A few years back, Will Tatchell departed Tasmania to take up a brewing job at Guinness in Ireland. He never made it, the dream position dashed by an email that landed in his inbox while he travelled through Nepal with his dad telling him the job had gone. Undaunted, he continued on to the UK, sent emails to 100 breweries from the Orkneys in the north of Scotland to the south coast of England and landed a place at Milton, in the university city of Cambridge.
"Part of the job was to walk into these colleges with Harry Potter like dining halls and try to sell the brewery's beers," says Will. "The Aussie accent seemed to help!"
Within two weeks of starting, he was brewing by himself, immersing himself in the art of brewing real ales - and developing a love for British ales that he brought back with him to Australia in 2006. Faced with a choice of working for another brewery or starting his own, he chose the latter, installing a brewery on family land outside Evandale. It's a beautiful spot, with the brewery shed set among 100-year-old oak trees (the ones on Van Dieman's labels) in the rolling countryside just south of Launceston.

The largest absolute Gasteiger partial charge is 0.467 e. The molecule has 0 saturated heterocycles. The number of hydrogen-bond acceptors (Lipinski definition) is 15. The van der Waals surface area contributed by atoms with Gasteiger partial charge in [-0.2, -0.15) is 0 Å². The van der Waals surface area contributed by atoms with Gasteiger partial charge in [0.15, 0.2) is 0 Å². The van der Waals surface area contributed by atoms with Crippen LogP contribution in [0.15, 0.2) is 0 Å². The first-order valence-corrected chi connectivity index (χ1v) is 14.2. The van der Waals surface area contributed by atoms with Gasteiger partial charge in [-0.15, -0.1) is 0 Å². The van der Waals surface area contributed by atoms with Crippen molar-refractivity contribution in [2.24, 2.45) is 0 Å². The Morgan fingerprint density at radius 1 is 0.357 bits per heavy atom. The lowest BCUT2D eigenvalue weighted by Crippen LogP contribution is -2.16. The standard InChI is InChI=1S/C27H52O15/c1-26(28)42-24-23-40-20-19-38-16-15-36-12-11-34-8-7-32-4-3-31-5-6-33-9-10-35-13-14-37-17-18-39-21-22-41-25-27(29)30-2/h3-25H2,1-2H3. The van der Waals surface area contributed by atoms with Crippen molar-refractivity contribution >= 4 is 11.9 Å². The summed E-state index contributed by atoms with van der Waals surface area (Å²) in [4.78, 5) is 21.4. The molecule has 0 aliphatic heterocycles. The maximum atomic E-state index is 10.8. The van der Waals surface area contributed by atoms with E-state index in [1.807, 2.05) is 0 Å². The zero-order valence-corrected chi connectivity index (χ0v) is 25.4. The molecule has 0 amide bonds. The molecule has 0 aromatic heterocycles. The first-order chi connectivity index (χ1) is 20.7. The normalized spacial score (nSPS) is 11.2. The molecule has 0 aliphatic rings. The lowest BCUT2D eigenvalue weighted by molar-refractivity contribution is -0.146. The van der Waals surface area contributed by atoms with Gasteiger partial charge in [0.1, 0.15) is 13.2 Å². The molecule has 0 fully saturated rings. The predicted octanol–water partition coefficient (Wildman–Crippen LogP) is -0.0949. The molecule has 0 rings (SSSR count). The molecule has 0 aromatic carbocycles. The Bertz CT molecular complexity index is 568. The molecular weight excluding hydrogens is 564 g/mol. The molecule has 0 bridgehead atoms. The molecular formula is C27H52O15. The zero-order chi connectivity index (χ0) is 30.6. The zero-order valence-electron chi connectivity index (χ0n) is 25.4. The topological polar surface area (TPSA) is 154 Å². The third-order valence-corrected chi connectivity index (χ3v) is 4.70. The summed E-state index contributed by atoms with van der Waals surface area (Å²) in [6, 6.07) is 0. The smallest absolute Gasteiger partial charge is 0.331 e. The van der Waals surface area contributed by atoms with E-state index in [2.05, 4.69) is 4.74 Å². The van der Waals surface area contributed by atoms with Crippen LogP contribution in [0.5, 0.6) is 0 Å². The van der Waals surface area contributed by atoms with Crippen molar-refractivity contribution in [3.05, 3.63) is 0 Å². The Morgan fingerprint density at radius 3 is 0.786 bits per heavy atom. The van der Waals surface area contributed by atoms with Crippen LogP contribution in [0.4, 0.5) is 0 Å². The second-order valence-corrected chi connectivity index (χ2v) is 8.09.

After 25 trial batches, Will finally released his first beers - a Pale, an Amber and a Stout based on beers he'd brewed in the UK - on Anzac Day in 2009. He continued with the British theme, producing ESBs, IPAs and a Hedgerow ale that uses berries from the farm, all of which either take their name from nearby landmarks or give a nod to their Tassie heritage, before exploring an interest in barrel-aged, sour and estate grown ales. The last of these refers to his mission to develop beers in which every ingredient is grown or sourced on the farm.
Part of the farm was turned over to growing barley for his beers, which they now malt on-site, and, mid-2016, a coolship was installed, while hops have been grown on site for years. It means that, in November 2017, the first of the Estate Ales appeared, each bearing the names of Will and Kalie's three kids, Edward, Oscar and Max.
The Estate Ales arrival coincided with a rebrand and more new beers with a barrel focus too, including a three-year-old wild ale and a barrel and Brett-fermented IPA, and have continued with the installation of a small malthouse on the farm.
For now, Van Dieman's brewery remains a production facility – one that has been constantly expanding since opening – and one where Will's not just using family land. Head in on bottling days and you might find mum and dad lending a hand – and maybe even Will's kids on hand too. If you want to find his beers, chances are you'll have to head to Tassie as such is demand in his home state that Will sells 95 percent of his beers there.